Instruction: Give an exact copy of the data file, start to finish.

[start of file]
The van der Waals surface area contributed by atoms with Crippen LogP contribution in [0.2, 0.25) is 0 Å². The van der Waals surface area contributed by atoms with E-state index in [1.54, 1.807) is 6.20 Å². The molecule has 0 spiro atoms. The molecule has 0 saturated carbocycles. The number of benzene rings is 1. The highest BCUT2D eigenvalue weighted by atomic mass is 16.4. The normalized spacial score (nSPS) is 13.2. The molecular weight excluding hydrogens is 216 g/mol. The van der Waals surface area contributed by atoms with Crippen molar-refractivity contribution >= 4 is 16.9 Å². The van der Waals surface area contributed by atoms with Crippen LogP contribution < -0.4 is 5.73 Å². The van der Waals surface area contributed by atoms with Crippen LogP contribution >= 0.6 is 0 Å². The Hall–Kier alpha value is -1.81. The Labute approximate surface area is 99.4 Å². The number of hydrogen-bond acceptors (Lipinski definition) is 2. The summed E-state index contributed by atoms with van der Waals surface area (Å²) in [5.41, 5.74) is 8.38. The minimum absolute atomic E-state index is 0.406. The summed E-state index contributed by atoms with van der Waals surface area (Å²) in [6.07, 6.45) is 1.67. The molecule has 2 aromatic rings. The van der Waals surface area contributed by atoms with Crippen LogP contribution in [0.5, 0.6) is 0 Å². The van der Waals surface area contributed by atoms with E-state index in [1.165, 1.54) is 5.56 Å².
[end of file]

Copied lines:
The van der Waals surface area contributed by atoms with Crippen LogP contribution in [0.2, 0.25) is 0 Å². The van der Waals surface area contributed by atoms with E-state index in [1.54, 1.807) is 6.20 Å². The molecule has 0 spiro atoms. The molecule has 0 saturated carbocycles. The number of benzene rings is 1. The highest BCUT2D eigenvalue weighted by atomic mass is 16.4. The normalized spacial score (nSPS) is 13.2. The molecular weight excluding hydrogens is 216 g/mol. The van der Waals surface area contributed by atoms with Crippen molar-refractivity contribution >= 4 is 16.9 Å². The van der Waals surface area contributed by atoms with Crippen LogP contribution < -0.4 is 5.73 Å². The van der Waals surface area contributed by atoms with Crippen LogP contribution >= 0.6 is 0 Å². The Hall–Kier alpha value is -1.81. The Labute approximate surface area is 99.4 Å². The number of hydrogen-bond acceptors (Lipinski definition) is 2. The summed E-state index contributed by atoms with van der Waals surface area (Å²) in [5.41, 5.74) is 8.38. The minimum absolute atomic E-state index is 0.406. The summed E-state index contributed by atoms with van der Waals surface area (Å²) in [6.07, 6.45) is 1.67. The molecule has 2 aromatic rings. The van der Waals surface area contributed by atoms with Crippen LogP contribution in [0.5, 0.6) is 0 Å². The van der Waals surface area contributed by atoms with E-state index in [1.165, 1.54) is 5.56 Å².